The Belt and Road Initiative (BRI), sometimes referred to as the New Silk Road(s), is a multibillion-dollar Chinese development initiative that aims to link Eurasia, Africa, and the Americas through investments in transportation, trade, energy, ports, health care, and information and communication technology infrastructure. Along with stand-alone projects, the BRI also includes six economic corridors that form the road part, while maritime connections make up the belt part. To date, around 147 countries have signed on to the project or indicated an interest in doing so. This represents about two-thirds of the world’s population and about 40 percent of global gross domestic product.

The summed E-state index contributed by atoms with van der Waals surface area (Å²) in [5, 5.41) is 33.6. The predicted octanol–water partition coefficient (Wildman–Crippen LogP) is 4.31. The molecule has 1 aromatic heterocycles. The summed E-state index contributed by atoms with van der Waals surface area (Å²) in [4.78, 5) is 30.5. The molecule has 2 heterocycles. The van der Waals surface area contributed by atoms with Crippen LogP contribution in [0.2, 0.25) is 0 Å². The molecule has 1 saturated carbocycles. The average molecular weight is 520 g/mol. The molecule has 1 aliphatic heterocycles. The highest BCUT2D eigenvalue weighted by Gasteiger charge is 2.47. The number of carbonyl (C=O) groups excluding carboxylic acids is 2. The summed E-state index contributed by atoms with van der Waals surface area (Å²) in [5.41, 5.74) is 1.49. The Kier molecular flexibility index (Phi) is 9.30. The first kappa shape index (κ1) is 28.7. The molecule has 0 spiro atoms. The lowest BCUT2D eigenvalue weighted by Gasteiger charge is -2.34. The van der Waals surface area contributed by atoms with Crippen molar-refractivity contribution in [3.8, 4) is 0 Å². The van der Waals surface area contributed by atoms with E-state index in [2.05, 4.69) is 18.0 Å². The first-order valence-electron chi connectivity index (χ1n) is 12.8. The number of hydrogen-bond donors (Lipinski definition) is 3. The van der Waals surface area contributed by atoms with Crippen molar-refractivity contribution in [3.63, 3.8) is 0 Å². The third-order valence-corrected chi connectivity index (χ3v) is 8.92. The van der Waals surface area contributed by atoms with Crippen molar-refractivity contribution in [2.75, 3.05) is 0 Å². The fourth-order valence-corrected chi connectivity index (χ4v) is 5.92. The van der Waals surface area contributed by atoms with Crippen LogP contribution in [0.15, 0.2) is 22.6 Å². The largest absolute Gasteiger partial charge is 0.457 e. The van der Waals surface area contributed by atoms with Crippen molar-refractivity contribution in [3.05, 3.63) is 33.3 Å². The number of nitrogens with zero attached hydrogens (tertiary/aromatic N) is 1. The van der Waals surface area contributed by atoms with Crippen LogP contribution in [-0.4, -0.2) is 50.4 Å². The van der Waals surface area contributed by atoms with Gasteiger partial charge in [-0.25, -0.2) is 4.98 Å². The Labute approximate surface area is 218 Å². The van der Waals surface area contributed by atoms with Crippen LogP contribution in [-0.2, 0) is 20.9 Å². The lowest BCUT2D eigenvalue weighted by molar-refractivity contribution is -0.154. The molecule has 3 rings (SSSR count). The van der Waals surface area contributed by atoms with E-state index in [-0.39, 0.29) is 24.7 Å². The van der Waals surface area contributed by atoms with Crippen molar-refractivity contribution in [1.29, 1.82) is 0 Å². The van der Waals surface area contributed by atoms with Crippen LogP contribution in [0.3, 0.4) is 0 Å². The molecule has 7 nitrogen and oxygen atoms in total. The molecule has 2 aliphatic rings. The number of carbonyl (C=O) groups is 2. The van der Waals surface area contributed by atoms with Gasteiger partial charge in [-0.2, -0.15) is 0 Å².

Since its inception in 2013 by Xi Jinping, the human and financial cost of the potential environmental damage of such an enormous development initiative has raised many concerns. These concerns have resulted in the “greening of the BRI,” which includes the inclusion of environmental parameters in infrastructure development under the BRI. The push to green the BRI has emerged from two parallel processes. First, the rapid infrastructure development in China over the last three decades has resulted in the destruction of ecosystems and pollution of air and water. Second, strong criticism from environmental advocacy groups has made it clear that a project of such scale can have huge ecological impacts on a global scale. The earlier process resulted in the emergence of local groups advocating for a clean environment, and those debates redirected infrastructure development toward a sustainable development model. The domestic reforms toward sustainable development are influenced by what is referred to as eco-civilization (24), a concept through which “economic, social, and developmental policies, along with associated foreign relations issues, have been integrated” (24). China’s domestic ecological reforms are expanding on a global scale through the BRI. The scale of intervention under the BRI presents multiple opportunities and challenges for China to green the initiative, however. It is within this debate that this book attempts to engage and outline the detailed multifaceted challenges of greening the BRI. The possibilities and challenges of greening China’s Silk Road are presented as a three-part argument: environmental, security, and global governance.